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Wednesday, June 27, 2007

Some of the unintended consequences of restrictions on house officer hours

The NEJM (June 28,2007) has two commentaries regarding the fall out and continuing analysis of the effects of the changes in house officer hours and rules governing how much time the trainees can work at the hospital.One of the two is available full text for free and can be found here. There is also an audio file interviewing Dr. Ethan Fried, a residency program director.

There is a tension between the hoped-for reduction in errors by having better rested residents and the fear of increased errors and dropped balls by having frequent hand-offs between teams of residents. Dr. Fried believes there may be more risk of the latter in the first day of admission to a hospital but also believes that the supervision and backup by more senior residents can mitigate that tendency.

In addition to the issue of is-the -new- system -less- error prone, there is the fact that since house officers are working less someone else has to. Accordingly, there is a trend to having non-teaching services maned by hospitalists and NPs and PAs at a cost some institutions are hard pressed to bear.

But, in my view even more important is what the new system might do to the evolving competency and mind set of the residents. This issue is discussed by Dr.Wes with his usual insightful analysis.
He wonders if an error free residency what we really want? Do we not learn in part by making errors in an environment where we are buffered and protected by our mentors and more senior colleagues?How will this cohort of residents fare when they are truly out on their own and there will be no team to hand off to when they have been up most of the night taking care of patients and fielding phone calls? Will they call their office and tell them they won't be in until noon because they need their protected ten hours post call ?.

The ACGME kicked off this major change in post graduate medical education in July 2003 and now four years later we seem to be seeing the fall out of a program that may have been initiated and mandated without sufficient planning regarding what now seems obvious collateral effects.The jury is still out regarding if this restricted duty plan actually improves safety or paradoxically has the opposite effect while increasing costs.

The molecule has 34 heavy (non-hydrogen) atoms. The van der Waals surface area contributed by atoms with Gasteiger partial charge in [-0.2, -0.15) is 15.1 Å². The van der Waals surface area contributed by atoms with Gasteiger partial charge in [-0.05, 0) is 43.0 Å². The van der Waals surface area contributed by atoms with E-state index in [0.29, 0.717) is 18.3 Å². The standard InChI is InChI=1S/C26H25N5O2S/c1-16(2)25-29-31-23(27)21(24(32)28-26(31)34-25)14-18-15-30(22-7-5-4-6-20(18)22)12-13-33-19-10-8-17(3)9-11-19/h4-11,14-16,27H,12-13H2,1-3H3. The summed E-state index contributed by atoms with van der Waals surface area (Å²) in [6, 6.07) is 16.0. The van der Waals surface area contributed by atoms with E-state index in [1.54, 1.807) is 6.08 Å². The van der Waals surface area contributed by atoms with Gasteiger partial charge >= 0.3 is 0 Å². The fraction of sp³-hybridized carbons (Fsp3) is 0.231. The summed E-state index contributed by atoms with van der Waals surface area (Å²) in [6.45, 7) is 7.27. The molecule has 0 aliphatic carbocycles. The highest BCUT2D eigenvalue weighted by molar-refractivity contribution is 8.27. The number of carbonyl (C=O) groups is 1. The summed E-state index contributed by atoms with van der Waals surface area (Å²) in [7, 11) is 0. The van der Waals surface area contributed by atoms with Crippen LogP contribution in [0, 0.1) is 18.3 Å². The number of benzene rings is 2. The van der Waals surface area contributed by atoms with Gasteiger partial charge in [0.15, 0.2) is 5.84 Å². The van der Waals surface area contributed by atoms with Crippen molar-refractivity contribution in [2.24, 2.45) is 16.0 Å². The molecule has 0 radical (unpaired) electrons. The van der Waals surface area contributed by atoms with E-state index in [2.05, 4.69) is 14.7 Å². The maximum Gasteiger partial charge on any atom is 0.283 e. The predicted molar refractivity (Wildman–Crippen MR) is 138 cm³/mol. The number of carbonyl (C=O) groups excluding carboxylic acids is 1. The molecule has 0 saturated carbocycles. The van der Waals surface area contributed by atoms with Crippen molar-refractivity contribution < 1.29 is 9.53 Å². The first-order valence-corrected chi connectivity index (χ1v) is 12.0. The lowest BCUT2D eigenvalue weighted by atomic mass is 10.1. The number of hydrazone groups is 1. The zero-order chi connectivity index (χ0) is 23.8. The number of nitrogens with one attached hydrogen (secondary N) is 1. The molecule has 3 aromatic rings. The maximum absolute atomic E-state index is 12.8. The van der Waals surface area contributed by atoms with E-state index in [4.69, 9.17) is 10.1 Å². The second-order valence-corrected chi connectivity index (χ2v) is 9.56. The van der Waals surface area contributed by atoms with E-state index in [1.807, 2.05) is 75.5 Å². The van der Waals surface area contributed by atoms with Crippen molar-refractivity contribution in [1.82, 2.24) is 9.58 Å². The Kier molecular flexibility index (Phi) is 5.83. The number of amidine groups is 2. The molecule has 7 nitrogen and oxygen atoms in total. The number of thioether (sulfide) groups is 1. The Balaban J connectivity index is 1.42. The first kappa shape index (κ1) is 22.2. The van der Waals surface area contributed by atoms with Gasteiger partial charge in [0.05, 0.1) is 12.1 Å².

When I am old (OK, older) and sick will I want my medical advocate (wife) to insist on a physician who finished his training before July 2003? I have ranted before about the effects of changes in the IM program brought about by ACGME that in my opinion result in a marked loss of the sense of personal responsibility by the doctor for the patient. Teams and systems and protocols and flow charts are no substitute for a physician who believes she is personally responsible for the medical welfare of her patient even if she may be tired. A shift work mentality may be fine for a factory worker but when I grew up medically it was unthinkable for a physician.


Anonymous said...

Oh her Christ's sake. I am so sick of the mentality that we have to be chattel slaves to a hospital that uses us as low-payed labor to keep the meat moving in an out of their patient mills.

Blah blah blah. If you can't train somebody for a job, any job, in eighty hours a week for three to six years then something is wrong with how you conduct training.

Sleep is pretty important too. Why should any person be deprived of it for during the many years of medical training. The hospital doesn't give a rat's ass about residents and work them 24 hours a day, seven days a week if it could.

The fact is that I want to sleep eight hours every day and that I have some family and social responsibilities outside the salt mine. Screw the old school doctors lamenting the fact that we are no longer the scut-whores over whom they used to have absolute authority.

P. Bear
Emergency Medicine Resident PGY-2

Anonymous said...

This article is just infuriating. Typical if the "I suffered, so you need to suffer too" mentality that I see so often in older docs. The writing is on the wall, and the simple fact is that this generation of graduating physicians does not feel the necessity to whore themselves to a hospital at the expense of their family, their outside life, and their health.

And another thing, if you are going to expect me to work 80+ hours a week, at least have the decency to pay me the same as the newly minted RN from the local community college who is making $25 an hour.

Anonymous said...

As a potential hospital patient, I sure as hell don't want a inexperienced surgical resident who hasn't slept for 24 hours operating on me. We'd be in an uproar if commercial pilots trained in the same manner as doctors. Both have the potential to kill if sleep deprived.